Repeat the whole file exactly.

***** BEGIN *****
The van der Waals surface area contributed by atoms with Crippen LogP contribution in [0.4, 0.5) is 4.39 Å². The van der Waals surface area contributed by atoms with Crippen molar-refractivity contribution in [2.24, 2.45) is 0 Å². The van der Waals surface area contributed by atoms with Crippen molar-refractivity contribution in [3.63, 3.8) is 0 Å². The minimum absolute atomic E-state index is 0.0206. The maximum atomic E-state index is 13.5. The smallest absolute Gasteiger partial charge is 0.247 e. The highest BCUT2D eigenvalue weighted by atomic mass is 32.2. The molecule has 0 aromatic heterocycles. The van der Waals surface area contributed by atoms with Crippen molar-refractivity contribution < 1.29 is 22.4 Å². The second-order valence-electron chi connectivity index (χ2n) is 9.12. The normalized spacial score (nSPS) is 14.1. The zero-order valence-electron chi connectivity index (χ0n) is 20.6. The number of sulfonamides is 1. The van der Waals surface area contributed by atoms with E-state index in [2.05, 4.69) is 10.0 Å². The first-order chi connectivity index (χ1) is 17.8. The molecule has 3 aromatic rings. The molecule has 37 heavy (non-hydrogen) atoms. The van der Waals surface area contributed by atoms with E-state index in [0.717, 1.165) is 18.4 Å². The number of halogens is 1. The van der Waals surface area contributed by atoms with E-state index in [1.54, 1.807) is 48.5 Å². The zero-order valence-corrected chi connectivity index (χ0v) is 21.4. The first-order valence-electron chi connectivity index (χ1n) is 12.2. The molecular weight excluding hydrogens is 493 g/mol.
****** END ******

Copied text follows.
The van der Waals surface area contributed by atoms with Crippen LogP contribution in [0.4, 0.5) is 4.39 Å². The van der Waals surface area contributed by atoms with Crippen molar-refractivity contribution in [2.24, 2.45) is 0 Å². The van der Waals surface area contributed by atoms with Crippen molar-refractivity contribution in [3.63, 3.8) is 0 Å². The minimum absolute atomic E-state index is 0.0206. The maximum atomic E-state index is 13.5. The smallest absolute Gasteiger partial charge is 0.247 e. The highest BCUT2D eigenvalue weighted by atomic mass is 32.2. The molecule has 0 aromatic heterocycles. The van der Waals surface area contributed by atoms with Crippen molar-refractivity contribution < 1.29 is 22.4 Å². The second-order valence-electron chi connectivity index (χ2n) is 9.12. The normalized spacial score (nSPS) is 14.1. The zero-order valence-electron chi connectivity index (χ0n) is 20.6. The number of sulfonamides is 1. The van der Waals surface area contributed by atoms with E-state index in [2.05, 4.69) is 10.0 Å². The first-order chi connectivity index (χ1) is 17.8. The molecule has 3 aromatic rings. The molecule has 37 heavy (non-hydrogen) atoms. The van der Waals surface area contributed by atoms with E-state index in [0.717, 1.165) is 18.4 Å². The number of halogens is 1. The van der Waals surface area contributed by atoms with E-state index in [1.54, 1.807) is 48.5 Å². The zero-order valence-corrected chi connectivity index (χ0v) is 21.4. The first-order valence-electron chi connectivity index (χ1n) is 12.2. The molecular weight excluding hydrogens is 493 g/mol.